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syllables for counting

Home Forums Teaching the Harp syllables for counting

Viewing 15 posts - 1 through 15 (of 18 total)
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  • #85364
    Misty Harrison
    Participant

    Wondering if anyone has syllables for counting large ‘tuplets, like groups of five (five-lets), etc. Something like 1-la-le or 1-e-&-a

    #85365
    rosalind-beck
    Participant

    Misty, I don’t have any suggestions for quintuplets or septuplets, but for sextuplets you can say 1-ah-da and-ah-da.

    #85366
    Sid Humphreys
    Spectator

    Rosalind.

    #85367
    Misty Harrison
    Participant

    Thanks!

    #85368
    tonie-ogimachi
    Participant

    I still sometime hear myself counting “huckleberry” for 16th notes.

    #85369
    kimberly-rowe
    Keymaster

    I use words:

    Quarter note = “Pear”
    two eighths = “Ap-ple”
    triplet = “Pin-ap-ple”
    four sixteenths = “Wa-ter-mel-on”
    quintuplet = “Un-i-ver-si-ty” or “Phil-a-del-phi-a” (sadly, no fruit)

    I would love words for sextuplets and beyond if anyone has found them!

    KIM

    #85370
    Stephanie
    Spectator

    For a quintuplet my teacher came up with Span-ni-ko-pi-ta because I love Greek food.

    #85371
    sherry-lenox
    Participant

    Spanikopita works beautifully! “Hark, How the Bells” is actually “quarter-two eights-quarter”.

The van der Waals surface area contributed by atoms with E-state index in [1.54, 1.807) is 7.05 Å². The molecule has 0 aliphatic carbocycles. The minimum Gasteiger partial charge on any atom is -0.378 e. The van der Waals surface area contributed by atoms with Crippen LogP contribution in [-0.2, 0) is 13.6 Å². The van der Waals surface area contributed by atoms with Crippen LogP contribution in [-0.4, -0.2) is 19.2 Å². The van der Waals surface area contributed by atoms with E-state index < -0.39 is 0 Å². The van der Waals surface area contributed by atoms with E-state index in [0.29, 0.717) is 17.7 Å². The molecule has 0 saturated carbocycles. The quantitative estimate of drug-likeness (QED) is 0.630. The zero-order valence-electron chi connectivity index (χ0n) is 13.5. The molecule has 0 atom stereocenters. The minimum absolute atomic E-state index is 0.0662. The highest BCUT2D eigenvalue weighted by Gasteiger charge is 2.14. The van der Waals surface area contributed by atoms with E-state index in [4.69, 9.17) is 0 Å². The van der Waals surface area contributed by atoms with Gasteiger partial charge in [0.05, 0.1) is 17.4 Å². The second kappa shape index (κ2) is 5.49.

Using real words is a Kodaly device. I’m sure music teachers used the idea before he did, but he refined it.

    Using real words or phrases is more helpful to learners, because meaningful verbalizations stick with you more easily than sequences of unrelated syllables.

    #85372
    harpglo-jean
    Participant

    These are great!!! really struggle with this all the time, and all I had was “straw-ber-ry” for a triplett, so the other words will help!

    Thanks,

    Gloria

    #85373

    Kim, sextuplets might be hig-ge-ly pig-ge-ly, adapted from the old nursery rhyme- Higgely piggely my black hen–!

    #85374
    kay-lister
    Member

    Another one for sextuplets is: do-ya-want-a-cook-ie.

    #85375
    kay-lister
    Member

    AND – have-you-seen-my-pup-py-dog (7)

    K

    #85376

    Syllables are great for counting tuplets, but it’s really important to make sure that all the syllables are evenly stressed, or you end up with an incorrect rhythm. “University”, “Hippopotamus” and “Philadelphia” all work brilliantly for fives. “Strawberry” can be pronounced as an eighth note with two sixteenths, so I would suggest “hamburger”. In fact, “Hamburger, Pepsi” is good for going back and forth between triplet and duplet rhythm. Two against three was “old rattletrap” when I was learning piano. Sixes can be “hamburger hamburger”, if they are to be counted as two groups of three, or “Have you seen my homework?” if they are three groups of two.

    #85377

    My favorite for quintuplets is Car-los-Sal-ze-do, naturally. For septuplets, I like pa-ra-leg-al-ass-is-tant. My sister learned ta-ki-ta for triplets and ta-ka-dee-me for quadruplets. Miss Lawrence used not-diff-i-cult for two against three. Miss Chalifoux used something like puddle-uddle-uddle for spelling out a chord.

    #85378
    diane-michaels
    Spectator

    I believe it was Miss Chalifoux who taught the opening notes of Chanson dans la nuit as “Blueberry huckleberry pie.”

    My 4 against 3 is PG-13: pass the goddamn butter.

    Funny how many food words get us through rhythms!

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